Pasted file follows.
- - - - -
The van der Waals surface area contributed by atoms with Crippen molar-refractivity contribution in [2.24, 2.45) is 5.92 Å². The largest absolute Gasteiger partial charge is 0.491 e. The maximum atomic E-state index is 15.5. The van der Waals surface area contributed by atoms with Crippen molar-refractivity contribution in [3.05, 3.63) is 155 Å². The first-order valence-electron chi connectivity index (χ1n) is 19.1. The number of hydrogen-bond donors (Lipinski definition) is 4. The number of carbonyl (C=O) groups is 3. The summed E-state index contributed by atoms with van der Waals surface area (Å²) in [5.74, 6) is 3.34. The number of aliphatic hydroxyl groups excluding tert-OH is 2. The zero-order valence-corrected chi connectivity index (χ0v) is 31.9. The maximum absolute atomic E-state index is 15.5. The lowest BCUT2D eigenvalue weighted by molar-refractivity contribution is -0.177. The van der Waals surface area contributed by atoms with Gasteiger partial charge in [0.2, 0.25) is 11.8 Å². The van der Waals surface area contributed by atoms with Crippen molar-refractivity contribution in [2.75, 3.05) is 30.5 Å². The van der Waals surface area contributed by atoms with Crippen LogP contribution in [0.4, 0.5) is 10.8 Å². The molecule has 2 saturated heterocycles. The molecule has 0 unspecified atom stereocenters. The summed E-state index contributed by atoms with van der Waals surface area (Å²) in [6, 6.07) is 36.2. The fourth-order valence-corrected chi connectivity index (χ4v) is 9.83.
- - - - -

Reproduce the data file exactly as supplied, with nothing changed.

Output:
The van der Waals surface area contributed by atoms with Crippen molar-refractivity contribution in [2.24, 2.45) is 5.92 Å². The largest absolute Gasteiger partial charge is 0.491 e. The maximum atomic E-state index is 15.5. The van der Waals surface area contributed by atoms with Crippen molar-refractivity contribution in [3.05, 3.63) is 155 Å². The first-order valence-electron chi connectivity index (χ1n) is 19.1. The number of hydrogen-bond donors (Lipinski definition) is 4. The number of carbonyl (C=O) groups is 3. The summed E-state index contributed by atoms with van der Waals surface area (Å²) in [5.74, 6) is 3.34. The number of aliphatic hydroxyl groups excluding tert-OH is 2. The zero-order valence-corrected chi connectivity index (χ0v) is 31.9. The maximum absolute atomic E-state index is 15.5. The lowest BCUT2D eigenvalue weighted by molar-refractivity contribution is -0.177. The van der Waals surface area contributed by atoms with Gasteiger partial charge in [0.2, 0.25) is 11.8 Å². The van der Waals surface area contributed by atoms with Crippen molar-refractivity contribution in [2.75, 3.05) is 30.5 Å². The van der Waals surface area contributed by atoms with Crippen LogP contribution in [0.4, 0.5) is 10.8 Å². The molecule has 2 saturated heterocycles. The molecule has 0 unspecified atom stereocenters. The summed E-state index contributed by atoms with van der Waals surface area (Å²) in [6, 6.07) is 36.2. The fourth-order valence-corrected chi connectivity index (χ4v) is 9.83.